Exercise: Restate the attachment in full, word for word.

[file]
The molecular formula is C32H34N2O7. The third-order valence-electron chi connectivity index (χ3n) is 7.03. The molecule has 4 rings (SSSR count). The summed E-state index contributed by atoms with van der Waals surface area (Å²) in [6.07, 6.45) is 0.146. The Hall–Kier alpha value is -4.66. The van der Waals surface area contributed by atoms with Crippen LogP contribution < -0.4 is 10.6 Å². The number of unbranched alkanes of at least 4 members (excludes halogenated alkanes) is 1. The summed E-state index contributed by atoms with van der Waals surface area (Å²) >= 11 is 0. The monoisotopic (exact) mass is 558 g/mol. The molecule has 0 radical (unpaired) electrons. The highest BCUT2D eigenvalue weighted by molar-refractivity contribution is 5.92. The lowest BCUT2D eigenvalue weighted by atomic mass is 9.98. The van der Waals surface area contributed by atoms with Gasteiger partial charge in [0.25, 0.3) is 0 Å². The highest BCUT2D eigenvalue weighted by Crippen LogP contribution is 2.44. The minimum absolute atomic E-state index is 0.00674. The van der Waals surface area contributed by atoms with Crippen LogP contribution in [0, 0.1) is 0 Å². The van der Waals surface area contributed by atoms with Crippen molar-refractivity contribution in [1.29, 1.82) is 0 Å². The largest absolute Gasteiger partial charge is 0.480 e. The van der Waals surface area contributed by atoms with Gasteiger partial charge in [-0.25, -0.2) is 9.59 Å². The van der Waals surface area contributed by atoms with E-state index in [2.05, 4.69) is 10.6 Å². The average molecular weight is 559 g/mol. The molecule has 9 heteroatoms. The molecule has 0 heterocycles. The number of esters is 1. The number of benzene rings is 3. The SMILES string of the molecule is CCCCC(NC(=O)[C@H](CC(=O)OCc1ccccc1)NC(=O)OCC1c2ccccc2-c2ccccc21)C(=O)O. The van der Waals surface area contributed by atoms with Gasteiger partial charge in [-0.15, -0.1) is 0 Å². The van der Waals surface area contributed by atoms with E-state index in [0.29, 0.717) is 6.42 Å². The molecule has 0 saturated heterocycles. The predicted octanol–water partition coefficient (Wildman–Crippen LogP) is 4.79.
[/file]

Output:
The molecular formula is C32H34N2O7. The third-order valence-electron chi connectivity index (χ3n) is 7.03. The molecule has 4 rings (SSSR count). The summed E-state index contributed by atoms with van der Waals surface area (Å²) in [6.07, 6.45) is 0.146. The Hall–Kier alpha value is -4.66. The van der Waals surface area contributed by atoms with Crippen LogP contribution < -0.4 is 10.6 Å². The number of unbranched alkanes of at least 4 members (excludes halogenated alkanes) is 1. The summed E-state index contributed by atoms with van der Waals surface area (Å²) >= 11 is 0. The monoisotopic (exact) mass is 558 g/mol. The molecule has 0 radical (unpaired) electrons. The highest BCUT2D eigenvalue weighted by molar-refractivity contribution is 5.92. The lowest BCUT2D eigenvalue weighted by atomic mass is 9.98. The van der Waals surface area contributed by atoms with Gasteiger partial charge in [0.25, 0.3) is 0 Å². The highest BCUT2D eigenvalue weighted by Crippen LogP contribution is 2.44. The minimum absolute atomic E-state index is 0.00674. The van der Waals surface area contributed by atoms with Crippen LogP contribution in [0, 0.1) is 0 Å². The van der Waals surface area contributed by atoms with Crippen molar-refractivity contribution in [1.29, 1.82) is 0 Å². The largest absolute Gasteiger partial charge is 0.480 e. The van der Waals surface area contributed by atoms with Gasteiger partial charge in [-0.25, -0.2) is 9.59 Å². The van der Waals surface area contributed by atoms with E-state index in [2.05, 4.69) is 10.6 Å². The average molecular weight is 559 g/mol. The molecule has 9 heteroatoms. The molecule has 0 heterocycles. The number of esters is 1. The number of benzene rings is 3. The SMILES string of the molecule is CCCCC(NC(=O)[C@H](CC(=O)OCc1ccccc1)NC(=O)OCC1c2ccccc2-c2ccccc21)C(=O)O. The van der Waals surface area contributed by atoms with Gasteiger partial charge in [-0.15, -0.1) is 0 Å². The van der Waals surface area contributed by atoms with E-state index in [0.29, 0.717) is 6.42 Å². The molecule has 0 saturated heterocycles. The predicted octanol–water partition coefficient (Wildman–Crippen LogP) is 4.79.